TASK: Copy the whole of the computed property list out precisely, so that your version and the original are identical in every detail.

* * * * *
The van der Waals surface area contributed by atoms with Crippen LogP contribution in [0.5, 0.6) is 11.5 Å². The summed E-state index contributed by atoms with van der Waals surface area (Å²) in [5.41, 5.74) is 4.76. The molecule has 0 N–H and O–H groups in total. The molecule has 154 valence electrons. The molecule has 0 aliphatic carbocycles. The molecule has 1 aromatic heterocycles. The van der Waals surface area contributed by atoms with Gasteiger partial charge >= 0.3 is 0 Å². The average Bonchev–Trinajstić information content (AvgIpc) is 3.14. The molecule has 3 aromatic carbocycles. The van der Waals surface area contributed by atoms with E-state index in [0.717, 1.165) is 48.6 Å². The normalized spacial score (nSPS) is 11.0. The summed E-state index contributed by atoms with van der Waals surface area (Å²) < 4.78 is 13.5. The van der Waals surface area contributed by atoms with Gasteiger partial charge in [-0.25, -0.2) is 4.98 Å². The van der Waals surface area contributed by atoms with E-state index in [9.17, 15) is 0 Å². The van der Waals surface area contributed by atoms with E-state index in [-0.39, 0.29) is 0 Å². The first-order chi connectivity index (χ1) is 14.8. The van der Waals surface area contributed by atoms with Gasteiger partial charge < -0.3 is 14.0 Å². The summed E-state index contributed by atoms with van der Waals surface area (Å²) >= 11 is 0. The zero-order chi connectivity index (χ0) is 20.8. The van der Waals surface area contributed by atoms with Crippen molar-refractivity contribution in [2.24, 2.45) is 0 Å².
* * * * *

The van der Waals surface area contributed by atoms with Crippen LogP contribution in [0.5, 0.6) is 11.5 Å². The summed E-state index contributed by atoms with van der Waals surface area (Å²) in [5.41, 5.74) is 4.76. The molecule has 0 N–H and O–H groups in total. The molecule has 154 valence electrons. The molecule has 0 aliphatic carbocycles. The molecule has 1 aromatic heterocycles. The van der Waals surface area contributed by atoms with Gasteiger partial charge >= 0.3 is 0 Å². The average Bonchev–Trinajstić information content (AvgIpc) is 3.14. The molecule has 3 aromatic carbocycles. The van der Waals surface area contributed by atoms with E-state index in [0.717, 1.165) is 48.6 Å². The normalized spacial score (nSPS) is 11.0. The summed E-state index contributed by atoms with van der Waals surface area (Å²) < 4.78 is 13.5. The van der Waals surface area contributed by atoms with Gasteiger partial charge in [-0.25, -0.2) is 4.98 Å². The van der Waals surface area contributed by atoms with E-state index in [9.17, 15) is 0 Å². The van der Waals surface area contributed by atoms with E-state index in [-0.39, 0.29) is 0 Å². The first-order chi connectivity index (χ1) is 14.8. The van der Waals surface area contributed by atoms with Gasteiger partial charge < -0.3 is 14.0 Å². The summed E-state index contributed by atoms with van der Waals surface area (Å²) >= 11 is 0. The zero-order chi connectivity index (χ0) is 20.8. The van der Waals surface area contributed by atoms with Crippen molar-refractivity contribution in [2.24, 2.45) is 0 Å².